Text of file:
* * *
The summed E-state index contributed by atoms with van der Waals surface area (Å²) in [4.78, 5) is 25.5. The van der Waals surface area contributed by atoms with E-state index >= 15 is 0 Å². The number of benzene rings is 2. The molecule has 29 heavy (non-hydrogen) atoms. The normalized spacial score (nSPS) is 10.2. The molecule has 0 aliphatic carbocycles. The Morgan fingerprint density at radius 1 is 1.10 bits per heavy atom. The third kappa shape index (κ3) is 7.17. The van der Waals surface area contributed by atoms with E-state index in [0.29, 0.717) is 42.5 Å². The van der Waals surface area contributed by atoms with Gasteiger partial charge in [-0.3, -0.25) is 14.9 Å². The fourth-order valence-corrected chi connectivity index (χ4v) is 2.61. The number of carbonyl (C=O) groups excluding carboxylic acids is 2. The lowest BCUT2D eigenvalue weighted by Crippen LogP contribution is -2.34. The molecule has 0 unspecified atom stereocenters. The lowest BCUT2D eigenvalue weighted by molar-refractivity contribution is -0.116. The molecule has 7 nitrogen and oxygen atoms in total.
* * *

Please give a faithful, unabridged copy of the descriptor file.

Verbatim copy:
The summed E-state index contributed by atoms with van der Waals surface area (Å²) in [4.78, 5) is 25.5. The van der Waals surface area contributed by atoms with E-state index >= 15 is 0 Å². The number of benzene rings is 2. The molecule has 29 heavy (non-hydrogen) atoms. The normalized spacial score (nSPS) is 10.2. The molecule has 0 aliphatic carbocycles. The Morgan fingerprint density at radius 1 is 1.10 bits per heavy atom. The third kappa shape index (κ3) is 7.17. The van der Waals surface area contributed by atoms with E-state index in [0.29, 0.717) is 42.5 Å². The van der Waals surface area contributed by atoms with Gasteiger partial charge in [-0.3, -0.25) is 14.9 Å². The fourth-order valence-corrected chi connectivity index (χ4v) is 2.61. The number of carbonyl (C=O) groups excluding carboxylic acids is 2. The lowest BCUT2D eigenvalue weighted by Crippen LogP contribution is -2.34. The molecule has 0 unspecified atom stereocenters. The lowest BCUT2D eigenvalue weighted by molar-refractivity contribution is -0.116. The molecule has 7 nitrogen and oxygen atoms in total.